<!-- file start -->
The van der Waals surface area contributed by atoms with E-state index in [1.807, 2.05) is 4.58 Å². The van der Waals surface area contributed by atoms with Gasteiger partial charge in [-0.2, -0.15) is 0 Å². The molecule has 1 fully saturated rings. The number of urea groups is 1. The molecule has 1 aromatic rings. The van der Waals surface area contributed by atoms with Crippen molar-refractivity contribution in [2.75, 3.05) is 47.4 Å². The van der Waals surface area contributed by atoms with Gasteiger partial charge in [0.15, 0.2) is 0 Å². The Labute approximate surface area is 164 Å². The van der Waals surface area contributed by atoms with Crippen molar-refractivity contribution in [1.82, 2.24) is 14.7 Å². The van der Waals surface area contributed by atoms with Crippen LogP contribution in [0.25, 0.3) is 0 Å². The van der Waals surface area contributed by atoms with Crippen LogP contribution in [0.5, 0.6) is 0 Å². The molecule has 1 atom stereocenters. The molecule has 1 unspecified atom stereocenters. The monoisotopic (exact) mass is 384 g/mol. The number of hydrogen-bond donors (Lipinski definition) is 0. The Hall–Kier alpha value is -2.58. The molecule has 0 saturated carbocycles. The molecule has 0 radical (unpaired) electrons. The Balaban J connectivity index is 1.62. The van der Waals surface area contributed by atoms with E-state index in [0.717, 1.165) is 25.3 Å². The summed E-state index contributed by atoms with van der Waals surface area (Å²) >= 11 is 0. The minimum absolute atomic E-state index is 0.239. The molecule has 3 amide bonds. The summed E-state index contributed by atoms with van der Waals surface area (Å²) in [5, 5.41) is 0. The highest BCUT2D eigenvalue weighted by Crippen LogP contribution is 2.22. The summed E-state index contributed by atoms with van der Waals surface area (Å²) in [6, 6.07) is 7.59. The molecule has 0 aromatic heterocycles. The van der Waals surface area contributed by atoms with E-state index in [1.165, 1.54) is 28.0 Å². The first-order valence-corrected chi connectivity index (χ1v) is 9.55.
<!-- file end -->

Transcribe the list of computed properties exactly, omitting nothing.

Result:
The van der Waals surface area contributed by atoms with E-state index in [1.807, 2.05) is 4.58 Å². The van der Waals surface area contributed by atoms with Gasteiger partial charge in [-0.2, -0.15) is 0 Å². The molecule has 1 fully saturated rings. The number of urea groups is 1. The molecule has 1 aromatic rings. The van der Waals surface area contributed by atoms with Crippen molar-refractivity contribution in [2.75, 3.05) is 47.4 Å². The van der Waals surface area contributed by atoms with Gasteiger partial charge in [0.15, 0.2) is 0 Å². The Labute approximate surface area is 164 Å². The van der Waals surface area contributed by atoms with Crippen molar-refractivity contribution in [1.82, 2.24) is 14.7 Å². The van der Waals surface area contributed by atoms with Crippen LogP contribution in [0.25, 0.3) is 0 Å². The van der Waals surface area contributed by atoms with Crippen LogP contribution in [0.5, 0.6) is 0 Å². The molecule has 1 atom stereocenters. The molecule has 1 unspecified atom stereocenters. The monoisotopic (exact) mass is 384 g/mol. The number of hydrogen-bond donors (Lipinski definition) is 0. The Hall–Kier alpha value is -2.58. The molecule has 0 saturated carbocycles. The molecule has 0 radical (unpaired) electrons. The Balaban J connectivity index is 1.62. The van der Waals surface area contributed by atoms with E-state index in [0.717, 1.165) is 25.3 Å². The summed E-state index contributed by atoms with van der Waals surface area (Å²) >= 11 is 0. The minimum absolute atomic E-state index is 0.239. The molecule has 3 amide bonds. The summed E-state index contributed by atoms with van der Waals surface area (Å²) in [5, 5.41) is 0. The highest BCUT2D eigenvalue weighted by Crippen LogP contribution is 2.22. The summed E-state index contributed by atoms with van der Waals surface area (Å²) in [6, 6.07) is 7.59. The molecule has 0 aromatic heterocycles. The van der Waals surface area contributed by atoms with E-state index in [1.165, 1.54) is 28.0 Å². The first-order valence-corrected chi connectivity index (χ1v) is 9.55.